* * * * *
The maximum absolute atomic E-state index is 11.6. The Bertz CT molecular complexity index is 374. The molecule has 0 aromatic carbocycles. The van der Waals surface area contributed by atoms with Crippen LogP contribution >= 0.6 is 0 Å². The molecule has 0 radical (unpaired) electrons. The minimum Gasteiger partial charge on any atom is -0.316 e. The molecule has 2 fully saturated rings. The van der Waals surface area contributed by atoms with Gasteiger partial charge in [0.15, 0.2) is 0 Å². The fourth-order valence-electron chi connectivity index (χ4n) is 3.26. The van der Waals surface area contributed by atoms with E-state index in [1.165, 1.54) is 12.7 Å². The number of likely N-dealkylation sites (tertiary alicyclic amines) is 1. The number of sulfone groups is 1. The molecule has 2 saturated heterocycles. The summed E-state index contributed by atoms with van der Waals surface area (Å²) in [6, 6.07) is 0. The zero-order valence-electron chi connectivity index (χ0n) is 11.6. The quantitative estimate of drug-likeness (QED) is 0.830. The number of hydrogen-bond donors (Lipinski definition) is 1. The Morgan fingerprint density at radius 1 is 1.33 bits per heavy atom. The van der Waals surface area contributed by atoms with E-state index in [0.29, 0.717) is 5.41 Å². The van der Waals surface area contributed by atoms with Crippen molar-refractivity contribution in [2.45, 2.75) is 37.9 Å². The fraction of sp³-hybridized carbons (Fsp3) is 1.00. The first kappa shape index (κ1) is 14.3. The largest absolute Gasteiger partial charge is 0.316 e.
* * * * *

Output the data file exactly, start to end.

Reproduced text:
The maximum absolute atomic E-state index is 11.6. The Bertz CT molecular complexity index is 374. The molecule has 0 aromatic carbocycles. The van der Waals surface area contributed by atoms with Crippen LogP contribution >= 0.6 is 0 Å². The molecule has 0 radical (unpaired) electrons. The minimum Gasteiger partial charge on any atom is -0.316 e. The molecule has 2 fully saturated rings. The van der Waals surface area contributed by atoms with Gasteiger partial charge in [0.15, 0.2) is 0 Å². The fourth-order valence-electron chi connectivity index (χ4n) is 3.26. The van der Waals surface area contributed by atoms with E-state index in [1.165, 1.54) is 12.7 Å². The number of likely N-dealkylation sites (tertiary alicyclic amines) is 1. The number of sulfone groups is 1. The molecule has 2 saturated heterocycles. The summed E-state index contributed by atoms with van der Waals surface area (Å²) in [6, 6.07) is 0. The zero-order valence-electron chi connectivity index (χ0n) is 11.6. The quantitative estimate of drug-likeness (QED) is 0.830. The number of hydrogen-bond donors (Lipinski definition) is 1. The Morgan fingerprint density at radius 1 is 1.33 bits per heavy atom. The van der Waals surface area contributed by atoms with E-state index in [0.29, 0.717) is 5.41 Å². The van der Waals surface area contributed by atoms with Crippen molar-refractivity contribution in [2.45, 2.75) is 37.9 Å². The fraction of sp³-hybridized carbons (Fsp3) is 1.00. The first kappa shape index (κ1) is 14.3. The largest absolute Gasteiger partial charge is 0.316 e.